Insights > Nissan Canton’s energy-driven success in Madison County

Nissan Canton’s energy-driven success in Madison County


An aerial view of the Nissan Canton plant.
An aerial view of the Nissan Canton plant.

When workers tightened the lugnuts on the 5 millionth vehicle to roll off the assembly line at the Nissan Canton plant in October 2022, the milestone reverberated far beyond its 1,400-acre footprint in central Mississippi. 

State leaders touted the continued success of one of Mississippi’s largest economic development projects in its 200-year history, and with good reason. Two decades after opening in 2003, the plant had also maintained a total employment impact of 25,000 direct and indirect jobs. 

Of course, economic development projects of that size require collaboration among a coalition of partners spanning public and private organizations. Working alongside the Governor’s office, the Mississippi Development Authority and the Madison County Economic Development Authority, Entergy Mississippi played an integral role in making Nissan Canton a success. 

“J.C. Burns, who was head of the Mississippi Development Authority at the time, had been involved quite extensively with our Teamwork Mississippi program,” said Will Mayo, who served as director of economic development at Mississippi Power &Light/Entergy Mississippi from 1979 to 2002. Entergy’s Teamwork Mississippi program, established in 1991, addressed the need for a more skilled and trained workforce to advance economic development in communities throughout Entergy Mississippi’s 45-county service area. 

“Burns called us initially and said he wanted us to be part of that team,” Mayo said. “It was very confidential, but we put together an internal group, and the economic development department took the lead inside the company.” Mayo’s team recruited other departments, such as operations, regulatory affairs, governmental affairs and customer service, and each played a role in landing and serving Nissan. 

In the simplest terms, Entergy Mississippi’s job was to ensure Nissan Canton would have a continuous and robust source of power. In just 15 months, the company built two 230 kV substations to serve the plant, while aiding MDA and MCEDA in securing grants to fund additional infrastructure development on the property and the surrounding area. In addition, the state funded a dedicated new interchange on I-55 to serve the plant. 

“Nissan needed to have reliable utility services, and we involved both transmission and operations to give them the comfort that they were not going to be shut down with energy interruptions,” Mayo said. “It was a very extensive construction project for Entergy.”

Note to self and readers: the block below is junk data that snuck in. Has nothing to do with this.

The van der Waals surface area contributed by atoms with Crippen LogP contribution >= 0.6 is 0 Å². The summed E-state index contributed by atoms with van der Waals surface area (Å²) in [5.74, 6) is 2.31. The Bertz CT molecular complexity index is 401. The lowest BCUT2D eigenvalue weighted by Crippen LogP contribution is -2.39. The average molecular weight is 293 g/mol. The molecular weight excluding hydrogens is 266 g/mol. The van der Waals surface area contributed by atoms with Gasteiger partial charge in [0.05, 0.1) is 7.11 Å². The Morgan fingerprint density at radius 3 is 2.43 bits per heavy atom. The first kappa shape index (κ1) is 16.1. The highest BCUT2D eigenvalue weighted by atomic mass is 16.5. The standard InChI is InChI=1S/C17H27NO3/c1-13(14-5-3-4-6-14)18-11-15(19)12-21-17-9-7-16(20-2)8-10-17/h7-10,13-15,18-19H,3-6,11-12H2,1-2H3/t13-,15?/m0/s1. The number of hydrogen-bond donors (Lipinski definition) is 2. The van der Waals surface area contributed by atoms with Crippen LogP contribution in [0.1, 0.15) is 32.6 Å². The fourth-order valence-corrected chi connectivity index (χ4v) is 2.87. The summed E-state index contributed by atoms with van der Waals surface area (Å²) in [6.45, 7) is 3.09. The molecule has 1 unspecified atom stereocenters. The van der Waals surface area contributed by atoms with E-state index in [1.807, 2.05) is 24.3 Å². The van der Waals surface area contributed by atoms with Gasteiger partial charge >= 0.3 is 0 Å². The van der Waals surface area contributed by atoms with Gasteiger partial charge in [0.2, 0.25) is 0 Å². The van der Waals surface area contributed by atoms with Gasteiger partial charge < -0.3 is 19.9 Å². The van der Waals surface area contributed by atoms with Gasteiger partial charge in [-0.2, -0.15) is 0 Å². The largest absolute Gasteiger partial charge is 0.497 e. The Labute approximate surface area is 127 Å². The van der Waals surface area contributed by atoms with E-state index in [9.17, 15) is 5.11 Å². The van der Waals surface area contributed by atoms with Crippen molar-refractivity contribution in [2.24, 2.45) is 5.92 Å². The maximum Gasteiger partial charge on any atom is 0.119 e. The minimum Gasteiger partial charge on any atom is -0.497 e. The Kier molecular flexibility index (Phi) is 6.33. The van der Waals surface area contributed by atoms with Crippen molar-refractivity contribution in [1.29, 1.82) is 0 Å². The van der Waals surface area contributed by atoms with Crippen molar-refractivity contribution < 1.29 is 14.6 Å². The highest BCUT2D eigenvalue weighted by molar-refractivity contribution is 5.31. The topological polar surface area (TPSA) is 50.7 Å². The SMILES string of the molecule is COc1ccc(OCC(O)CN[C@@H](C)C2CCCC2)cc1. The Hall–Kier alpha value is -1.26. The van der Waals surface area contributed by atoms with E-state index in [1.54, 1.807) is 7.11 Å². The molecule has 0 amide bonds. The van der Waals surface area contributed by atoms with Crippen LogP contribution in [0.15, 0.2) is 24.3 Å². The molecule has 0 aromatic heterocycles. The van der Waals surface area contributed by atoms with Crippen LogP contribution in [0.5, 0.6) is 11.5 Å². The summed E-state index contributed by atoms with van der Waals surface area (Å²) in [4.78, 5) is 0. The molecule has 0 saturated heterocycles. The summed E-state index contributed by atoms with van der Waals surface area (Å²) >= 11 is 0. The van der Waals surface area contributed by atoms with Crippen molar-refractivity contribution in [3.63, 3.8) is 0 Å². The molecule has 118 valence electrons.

When Nissan decided to pursue the site in Madison County as the location of its new plant, Entergy hosted the formal announcement at its Power House complex in Jackson. “It was quite an occasion,” Mayo said. “Everybody at Entergy fulfilled their commitment, and then in turn, Nissan fulfilled their commitment to the state.” 

Driving economic growth 

The success of the Nissan Canton plant spurred the growth of the Madison-Canton corridor in Madison County, including residential areas like Lake Caroline, Reunion, Gluckstadt and Livingston. Directly across Interstate 55 from the Nissan plant, the Madison County Mega Site has proven that success attracts more investments. 

As a certified Entergy Qualified Site, the Madison County Mega Site had undergone an in-depth analysis by professional engineers and other specialists. The program is designed to assist businesses in moving from concept to operations quickly and efficiently by combining specific due diligence, accurate cost and timelines along with a demonstrated ability to provide a custom workforce, eliminating the unknown and mitigating much of the risk of a “greenfield,” or undeveloped, site. In August 2021, Amazon opened a new, advanced fulfillment center covering 3 million square feet on the property. 

“This is one of their robotics facilities, which is a very highly automated, very capital-intensive project, and they don't just put these everywhere,” said Ed Gardner,  director of business and economic development at Entergy Mississippi. “Amazon wouldn't be in Madison County without the Mega Site being ready.” 

Entergy continues to work closely with Nissan Canton, guaranteeing reliable energy to produce both gasoline-fueled cars and trucks as well as its new electric vehicles. The plant will convert two lines for manufacturing EVs, the first step on the way to meeting their goal of 40% of U.S. vehicles sales to be fully electric models by 2030. It’s a none-too-subtle sign of Nissan’s continued commitment to the state. 

“We’re working with Nissan Canton on their sustainability goals, but there are also going to be some expansions with the EV program,” Gardner said. “Nissan has been a driving force in the Jackson Metro for 20 years, and the next 20-year horizon for Nissan in Mississippi looks bright.”